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APE participates in the debate on “The Blue Deal: Water as a Source of Energy”

On 16 May, APE participated in the debate on "The Blue Deal: Water as a Source of Energy." We highlighted the dual role of water in energy production and consumption, advocating for local-level initiatives and integrated projects. We emphasized the need for regulatory support, comprehensive and multi-sectoral policies, and improved water sector efficiency.

EU Blue Deal 16 MAY

On 16 May 2024, APE was invited to share views at the debate on “The Blue Deal: water as a source of energy”, which was co-organised by the commissions on Transport, Energy, Infrastructure and the Information Society and on Industrial Change of the European Economic and Social Committee.

During the debate we argued that the water-energy nexus can be both a resource and a challenge to address. On the one hand, from heat recovery to biogas production, water can be an important source of energy. These opportunities are best seized at local level, through bottom-up initiatives promoting integrated energy-water projects, that are adapted to local conditions (as water is and will remain a context-dependent resource). A lot of projects are already going on; their further upscale and mainstream require a conducive regulatory and financing framework.

On the other hand, water sector needs significant amount of energy to transport and depollute water, and the energy sector probably needs even greater amounts of water to function. Striking the right balance to satisfy societal needs for both these essential resources require comprehensive and multi-sectoral policies. The water sector certainly needs to step up efforts on efficiency. But the energy sector, and all the productive sectors also need to become more water-efficient. For this reason, we call for a water-related impact assessment for all new EU sector policies.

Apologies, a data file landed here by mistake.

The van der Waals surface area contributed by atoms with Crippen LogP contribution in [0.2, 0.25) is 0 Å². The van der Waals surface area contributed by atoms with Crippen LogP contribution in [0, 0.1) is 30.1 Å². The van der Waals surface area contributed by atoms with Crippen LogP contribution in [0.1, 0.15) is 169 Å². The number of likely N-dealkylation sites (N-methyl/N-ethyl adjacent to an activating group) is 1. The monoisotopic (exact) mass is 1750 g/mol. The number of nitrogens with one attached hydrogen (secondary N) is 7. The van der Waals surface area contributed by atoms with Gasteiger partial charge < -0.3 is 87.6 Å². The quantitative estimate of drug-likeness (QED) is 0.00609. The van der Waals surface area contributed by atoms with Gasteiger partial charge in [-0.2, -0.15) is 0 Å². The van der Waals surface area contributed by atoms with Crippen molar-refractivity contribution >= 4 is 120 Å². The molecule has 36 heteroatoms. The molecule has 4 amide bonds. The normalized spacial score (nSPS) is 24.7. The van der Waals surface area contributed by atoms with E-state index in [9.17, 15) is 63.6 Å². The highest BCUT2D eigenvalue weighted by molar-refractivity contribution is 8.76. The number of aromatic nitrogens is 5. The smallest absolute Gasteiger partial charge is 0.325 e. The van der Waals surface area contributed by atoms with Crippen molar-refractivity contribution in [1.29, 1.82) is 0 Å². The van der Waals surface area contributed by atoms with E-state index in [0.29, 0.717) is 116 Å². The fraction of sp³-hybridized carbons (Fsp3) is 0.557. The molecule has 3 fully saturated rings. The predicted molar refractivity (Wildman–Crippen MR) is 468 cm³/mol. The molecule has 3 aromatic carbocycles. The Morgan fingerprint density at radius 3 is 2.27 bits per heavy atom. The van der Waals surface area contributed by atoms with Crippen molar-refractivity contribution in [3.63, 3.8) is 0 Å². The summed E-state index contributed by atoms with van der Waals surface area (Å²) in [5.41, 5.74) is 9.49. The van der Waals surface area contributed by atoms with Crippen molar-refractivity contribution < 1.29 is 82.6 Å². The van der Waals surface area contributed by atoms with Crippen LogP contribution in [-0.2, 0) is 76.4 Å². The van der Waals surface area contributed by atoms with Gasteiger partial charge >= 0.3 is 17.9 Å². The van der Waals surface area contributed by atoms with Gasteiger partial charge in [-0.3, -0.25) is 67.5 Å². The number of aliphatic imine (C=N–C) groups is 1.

Also, the water-energy equation cannot be really solved without factoring in water pollution. The more the water is polluted the more energy will be needed to make it drinkable or not harmful for the environment. Control at source of water pollution is key to ensure universal access to water (and energy).

Finally, we argued that the financing framework needs to evolve to take better into account the multi-benefits nature of water-energy projects. Assessing projects on their expected water efficiency or energy efficiency gains is and will remain important for financing decisions but will no longer be enough. Resilience, that is the potential of a project of a project of ensuring a long-term environmental sustainability as well as our collective security (against climate change but also against dependency on extra-EU actors) should be become a central criterium of financial institutions for their portfolio (and, unfortunately, the current Taxonomy criteria are still to centered on a strict efficiency-only approach).